Stefano Gabbana and Domenico Dolce made a dapper duo with Bianca Brandolini, who wore one of their creations

Men's fashion ambassador David Gandy was in attendance, sporting a smart Dolce & Gabbana suit

London Fashion Week designer Christopher Kane cut a casual figure in ripped jeans

Fellow designer Tom Ford turned up in his signature tailoring

Valentino escorted a lady friend into the V&A for the exclusive dinner celebrating Italian fashion

Alexandra Shulman and Valentino joined Italian Vogue director Franca Sozzani and Garavani's business partner Giancarlo Giammetti for a photograph

Nancy Dell'Olio was unfortunately the April fashion fool of the event

Wednesday, 2 April 2014

5 Beauty benefits of vitamin C

vitamin c oranges

Vitamin C helps to create and maintain the collagen production in the body. According to ORGO Beauty Founder, Rianna Loving, it is the “glue that holds the body together.” It’s also an antioxidant that strengthens blood vessels giving skin its elasticity and strength.

This is why vitamin C is so important, especially when it comes down to your beauty! Did you know that daily intake of vitamin C is necessary? This is because it is water-soluble, and therefore the body doesn’t store it. Read on for five ways vitamin C can benefit the skin you’re in.

1. Healthy Hair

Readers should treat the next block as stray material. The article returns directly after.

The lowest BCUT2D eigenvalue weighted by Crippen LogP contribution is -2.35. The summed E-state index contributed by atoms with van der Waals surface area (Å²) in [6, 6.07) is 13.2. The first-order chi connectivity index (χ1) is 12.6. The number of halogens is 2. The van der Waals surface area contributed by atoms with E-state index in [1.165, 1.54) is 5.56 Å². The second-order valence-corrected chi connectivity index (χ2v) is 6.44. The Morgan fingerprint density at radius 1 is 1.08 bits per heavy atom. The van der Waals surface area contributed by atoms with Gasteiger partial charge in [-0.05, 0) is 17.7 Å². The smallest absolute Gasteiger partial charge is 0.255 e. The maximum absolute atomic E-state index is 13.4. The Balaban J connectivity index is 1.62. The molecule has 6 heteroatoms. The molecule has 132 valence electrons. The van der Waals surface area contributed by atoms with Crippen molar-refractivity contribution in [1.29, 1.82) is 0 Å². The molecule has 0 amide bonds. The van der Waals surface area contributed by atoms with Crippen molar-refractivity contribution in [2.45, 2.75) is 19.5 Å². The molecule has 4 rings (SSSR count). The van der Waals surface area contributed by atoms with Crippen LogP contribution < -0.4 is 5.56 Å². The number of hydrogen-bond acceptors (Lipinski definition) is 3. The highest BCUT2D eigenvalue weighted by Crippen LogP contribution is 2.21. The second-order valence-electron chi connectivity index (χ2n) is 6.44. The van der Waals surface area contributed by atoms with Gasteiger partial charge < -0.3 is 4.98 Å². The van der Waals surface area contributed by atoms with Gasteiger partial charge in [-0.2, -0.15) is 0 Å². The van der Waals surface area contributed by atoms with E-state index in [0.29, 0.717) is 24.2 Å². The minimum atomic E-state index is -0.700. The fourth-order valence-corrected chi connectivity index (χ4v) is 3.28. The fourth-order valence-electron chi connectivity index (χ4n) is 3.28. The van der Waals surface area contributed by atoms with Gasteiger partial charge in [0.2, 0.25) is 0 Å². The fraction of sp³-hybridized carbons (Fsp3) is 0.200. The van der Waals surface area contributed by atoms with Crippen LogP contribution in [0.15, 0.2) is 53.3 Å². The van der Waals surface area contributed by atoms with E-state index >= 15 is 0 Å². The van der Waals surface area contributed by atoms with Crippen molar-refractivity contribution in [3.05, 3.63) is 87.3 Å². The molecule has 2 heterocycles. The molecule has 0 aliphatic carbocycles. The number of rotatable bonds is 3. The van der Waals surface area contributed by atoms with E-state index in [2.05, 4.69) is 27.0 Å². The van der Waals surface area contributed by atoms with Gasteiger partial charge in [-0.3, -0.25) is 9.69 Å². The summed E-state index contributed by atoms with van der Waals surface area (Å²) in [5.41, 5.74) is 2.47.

Want beautiful, strong hair? Vitamin C may be what you need! Vitamin C has the power to not only promote hair growth but repair an unhealthy scalp. Try adding products that offer an added dose of vitamin C into your hair regimen. You may be surprised as to how much your tresses will love you!

2. Energizer

Vitamin C helps with iron absorption. Iron is well known for being a key contributor to your overall health and beauty. A lack of iron makes you feel fatigued and weak. Upping your vitamin C intake will help your body store iron and keep you looking and feeling vibrant, energized and happy.

3. Nail Growth
Just like with hair, vitamin C helps to maintain the health of the skin and tissues that are responsible for the integrity of your nails. Vitamin C gives your nails super strength and also helps them to grow, preventing hangnails. Try using a vitamin C-based cuticle oil regularly to keep your nail beds healthy.

4. Sun Protection

Vitamin C contains antioxidants that protect the skin from ultraviolet radiation and free radicals that can develop due to excess exposure to the sun. It can also reduce sunburn.

5. Aging?

According to the American Journal of Clinical Nutrition, middle-aged women who have larger amounts of vitamin C in their daily diet have less wrinkles. Apparently, vitamin C is the true fountain of youth. It helps to delay signs of skin weakening and damage.

Tuesday, 1 April 2014

Teen brutally stabs her best friend to death for posting naked 'selfies' of the two of them together on Facebook

Anel Baez, right, was brutally stabbed to death by Erandy Elizabeth Gutierrez, left, police say
Anel Baez, right, was brutally stabbed to death by Erandy Elizabeth Gutierrez, left, police say
A Mexican teen brutally stabbed her best friend to death for posting naked 'selfies' of the two of them together on Facebook, police have said.
Erandy Elizabeth Gutierrez (16) allegedly killed her best friend in a frenzied knife attack on March 19 after the photos were posted online. 
16-year-old Anel Baez died after being stabbed a horrifying 65 times in the brutal murder.